Dancing Nijinsky, dancing a puzzling role. A conversation with Francesco Gabriele Frola
by Sebastiano Bazzichetto
TORONTO – After the triumphant tour in Paris with the National Ballet of Canada, returned to his (new) Canadian home, Francesco Gabriele Frola is ready to take the stage at the Four Seasons Centre to dance the intriguing role of Vaslav Nijinsky in John Neumeier’s ballet.
Nijinsky is the name of the legendary male dancer who was known as “le dieu de la danse”, the god of ballet. His brief and troubled life is worth the heroes of French Bohemianism: handsome, god-like-talented and cursed.
A few hours before the opening night of the second production of the season, we have met Mr. Frola, grew and raised in beautiful Parma (Italy), to talk about his career and the man he is about to embody this week (November 23 matinée and 25).
Gabriele, for how long have you been with the National Ballet of Canada and what is your role within the company?
I have been here for seven years. I started dancing when I was very young, in Parma, at the Professione Danza ballet school. I then moved to Germany where I studied with the Hamburg Ballet, and afterwards I crossed the ocean to go to Fomento Artistico Cordobés ballet academy in Mexico, a place that I consider a second home. In 2010, I finally arrived in Toronto. I was promoted to first soloist in 2015.
What do you like about working here?
It is a company that invests a lot of energy in young people and takes many risks. They assign principal roles to young, emerging artists in top-level productions. That’s what happened to me too: the first time I danced in Nijinsky as a soloist, I was still in the corps de ballet, four years ago. It is a risk that not every major ballet company is willing to take.
What are your thoughts about the tour in Paris?
Nijisky is one of my favourite ballets. Before travelling to Paris, I read a very interesting and insightful book by Richard Buckle, “Nijisky. A life of Genius and Madness”. This reading made my Parisian experience complete, one of a kind and even more special. In Paris, we danced in the same theatre where Nijinsky premiered the Sacre du printemps in 1913, a ballet set to the extremely complicated score of Igor Stravinsky. The audience at the Théâtre des Champs-Élysées was in turmoil as it was watching a ballet considered scandalous. Nijisky got on a chair and started counting the measures, shouting to the rest of the dancers. For me it has been a unique experience to be there, on the very same stage where Nijisky stood in 1913.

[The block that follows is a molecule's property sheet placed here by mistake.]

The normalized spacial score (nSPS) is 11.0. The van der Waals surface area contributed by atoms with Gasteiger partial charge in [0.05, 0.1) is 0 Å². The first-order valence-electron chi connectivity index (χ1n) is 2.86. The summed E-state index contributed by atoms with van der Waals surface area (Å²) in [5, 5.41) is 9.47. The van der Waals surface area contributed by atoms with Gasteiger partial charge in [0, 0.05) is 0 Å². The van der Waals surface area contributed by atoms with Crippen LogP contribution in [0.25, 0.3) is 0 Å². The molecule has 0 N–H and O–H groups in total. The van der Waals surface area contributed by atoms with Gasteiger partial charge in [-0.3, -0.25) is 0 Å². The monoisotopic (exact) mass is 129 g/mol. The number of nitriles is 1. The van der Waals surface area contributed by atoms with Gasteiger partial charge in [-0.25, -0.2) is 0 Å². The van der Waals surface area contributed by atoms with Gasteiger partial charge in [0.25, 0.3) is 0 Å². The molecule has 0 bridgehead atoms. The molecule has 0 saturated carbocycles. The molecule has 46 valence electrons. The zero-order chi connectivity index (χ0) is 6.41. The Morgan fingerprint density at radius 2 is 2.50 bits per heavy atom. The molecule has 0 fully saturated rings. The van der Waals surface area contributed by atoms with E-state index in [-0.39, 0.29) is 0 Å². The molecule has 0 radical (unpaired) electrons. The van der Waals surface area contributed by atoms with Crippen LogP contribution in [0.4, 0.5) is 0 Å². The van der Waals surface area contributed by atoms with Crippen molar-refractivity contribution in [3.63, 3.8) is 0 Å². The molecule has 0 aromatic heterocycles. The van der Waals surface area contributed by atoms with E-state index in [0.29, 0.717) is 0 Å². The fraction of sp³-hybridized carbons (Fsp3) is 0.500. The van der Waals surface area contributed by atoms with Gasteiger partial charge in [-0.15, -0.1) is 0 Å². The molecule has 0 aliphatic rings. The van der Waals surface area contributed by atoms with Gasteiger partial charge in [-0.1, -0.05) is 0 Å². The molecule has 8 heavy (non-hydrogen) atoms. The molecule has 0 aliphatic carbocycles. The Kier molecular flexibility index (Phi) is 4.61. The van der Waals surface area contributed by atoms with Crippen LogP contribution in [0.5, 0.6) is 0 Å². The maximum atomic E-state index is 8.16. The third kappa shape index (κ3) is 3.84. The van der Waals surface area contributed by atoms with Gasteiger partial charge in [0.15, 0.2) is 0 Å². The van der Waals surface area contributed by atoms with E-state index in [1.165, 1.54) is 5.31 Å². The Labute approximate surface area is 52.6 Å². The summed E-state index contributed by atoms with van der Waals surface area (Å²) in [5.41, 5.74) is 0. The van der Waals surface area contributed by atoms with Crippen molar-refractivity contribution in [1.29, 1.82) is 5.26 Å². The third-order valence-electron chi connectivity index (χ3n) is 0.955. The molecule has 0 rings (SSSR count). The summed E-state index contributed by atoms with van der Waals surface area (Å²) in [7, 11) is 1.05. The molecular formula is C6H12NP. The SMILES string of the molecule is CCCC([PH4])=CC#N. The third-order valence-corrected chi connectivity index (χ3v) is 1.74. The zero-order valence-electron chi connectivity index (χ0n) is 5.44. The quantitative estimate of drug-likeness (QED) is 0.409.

What was the reception of the audience in Paris?
I danced the role of Nijisky for two shows. I reckon the Parisian audience has been very welcoming and warm, and has highly appreciated the production. Perhaps, the real fear was towards the critics.
And how would you overcome that concern?
Well, I think of it now, while I am talking to you. Frankly, I have never thought of it in this specific case. Nijisky is a ballet for myself, more than for the others. I am pretty selfish with this choreography: I dance it for my own pleasure, since I love it so much. Therefore, fears and concerns fade away and vanish as soon as I am on stage dancing.
In other words, there are roles that you dance for the others as well?
Of course. I believe that every dancer feels more comfortable in certain roles, rather than others, no matter how difficult they are. This ballet, like many others, is a way to tell a story, but it also requires you to live it in first person before enacting it. It is a unique feeling, a very peculiar state of mind.
What do you like the most about this role?
It is a role that allows you to scan and explore the multifarious palette of human feelings. There is everything: failure, disillusion, a family flashback, the relationship with Diaghilev, we see Nijinsky’s wife, then Diaghilev dies, we witness the moment of madness. More commonly, a classical ballet is monotone, the viewer can find a single, uniform sentiment. This ballet is nothing but truth. I feel I have the chance to bring back to life Vaslav Nijisky.
What strikes you about Nijisky’s personality?
He was and is a very multifaceted character. I find very fascinating and provocative what he used to think and write in his diaries, that I read when I was very young, pages that bewitched me. In the eyes of the world, he was merely mad. To me, his insanity is a madness of art. As you read and as you dance this role, you understand how difficult it is to separate the man from the dancer, and viceversa.
After Nijisky, what are your future plans?
A couple of interesting projects, I cannot reveal too much. I can certainly tell you that I will be once more the Nutcracker this December, a Christmas classic. About the rest, we’ll see.
We wish Mr. Frola a brilliant career, ad majora and good luck.
[John Neumeier’s Nijisky runs through November 26, 2017].